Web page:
Ahead of the UK’s EU referendum, we examine the economic and political consequences of Britain leaving the Union.
Campaigning for Britain’s EU referendum scheduled for next week has been suspended for a second day as the nation reels from the murder of a popular pro-Europe MP.
On Thursday, Jo Cox, a 41-year-old former aid worker and pro-EU campaigner known for her advocacy on behalf of Syrian refugees, was killed outside a library where she regularly met constituents in her home village of Birstall, in northern England.
Witnesses told local media that the Labour MP had been repeatedly shot and stabbed.
Following the attack, both sides in Britain’s June 23 referendum on leaving or staying within the EU said they were suspending their campaigns, while David Cameron, the prime minister, pulled out of a planned rally in Gibraltar.
The Stronger in Europe camp said it was “suspending all campaigning” for Thursday and Friday, while a spokesperson for the rival Vote Leave group, which is backing the so-called Brexit, said their “battle bus” was returning to headquarters.
Thursday’s murder overshadowed a by-election victory by Cox’s opposition Labour Party on Friday morning in the London district of Tooting.
“Given the horrific events of today and the shocking death of Jo Cox, I do not intend to make a speech,” the newly elected MP Rosena Allin-Khan told a subdued counting centre.
“Jo’s death reminds us that our democracy is precious but fragile, we must never forget to cherish it.”
Earlier on Thursday, dozens gathered outside the Houses of Parliament in a vigil to remember Cox, including Labour Party leader Jeremy Corbyn, who was flanked by tearful party colleagues.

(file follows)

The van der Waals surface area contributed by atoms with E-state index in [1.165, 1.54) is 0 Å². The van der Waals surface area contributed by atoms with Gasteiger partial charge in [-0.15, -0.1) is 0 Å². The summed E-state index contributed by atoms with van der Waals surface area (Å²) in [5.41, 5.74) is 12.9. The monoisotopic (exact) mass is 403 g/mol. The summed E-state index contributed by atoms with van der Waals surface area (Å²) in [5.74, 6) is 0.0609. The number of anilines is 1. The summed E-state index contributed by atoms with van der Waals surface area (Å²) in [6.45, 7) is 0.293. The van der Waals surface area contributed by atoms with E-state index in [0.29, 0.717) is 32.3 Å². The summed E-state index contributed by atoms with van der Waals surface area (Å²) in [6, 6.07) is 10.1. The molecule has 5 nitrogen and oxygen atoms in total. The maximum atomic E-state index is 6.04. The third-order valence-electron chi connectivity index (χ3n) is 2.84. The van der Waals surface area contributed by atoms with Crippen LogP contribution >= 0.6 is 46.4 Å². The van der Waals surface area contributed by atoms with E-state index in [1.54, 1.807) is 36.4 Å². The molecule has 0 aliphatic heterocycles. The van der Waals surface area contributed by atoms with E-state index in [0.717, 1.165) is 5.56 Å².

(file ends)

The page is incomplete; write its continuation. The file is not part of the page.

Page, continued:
“What’s happened is beyond appalling. We are here in silent memory of her loss,” said Corbyn.
“She was a fearless campaigner, and a voice for the voiceless. We feel shaken,” said Fatima Ibrahim, 23, an activist with Avaaz.
On the quaint streets of Birstall, the scene of the attack was cordoned off and police could be seen examining a shoe and a handbag. Mourners left flowers nearby in tribute.
Police said an investigation was under way to determine the motive of the murder, the first killing of an MP since Ian Gow was murdered by a car bomb planted by the Irish Republican Army in 1990.
There were some indications that the man named by British media as the attacker, 52-year-old Thomas Mair, may have had extreme right-wing leanings.
One witness, cafe owner Clarke Rothwell, told the UK’s Press Association that the attacker had shouted “Put Britain first!” repeatedly during the attack.
“Britain First” is the name of a far-right anti-immigration group, which released a statement after the attack saying it was “obviously not involved” and “would never encourage behaviour of this sort”.
Mair’s brother, Scott Mair, told The Daily Telegraph that Thomas “is not violent and is not all that political”.
“He has a history of mental illness, but he has had help,” Scott Mair said.
Following the attack, commentators have questioned whether the tone of the EU referendum campaign had stirred up ugly currents.
Before the suspension of the campaign, polls had indicated the result of the referendum could be on a knife-edge following an uptick in support for the pro-Leave side.
As the news of Cox’s death broke, her husband Brendan issued an impassioned appeal for unity against hatred.
“She would have wanted two things above all else to happen now,” he wrote.
“One, that our precious children are bathed in love and, two, that we all unite to fight against the hatred that killed her.”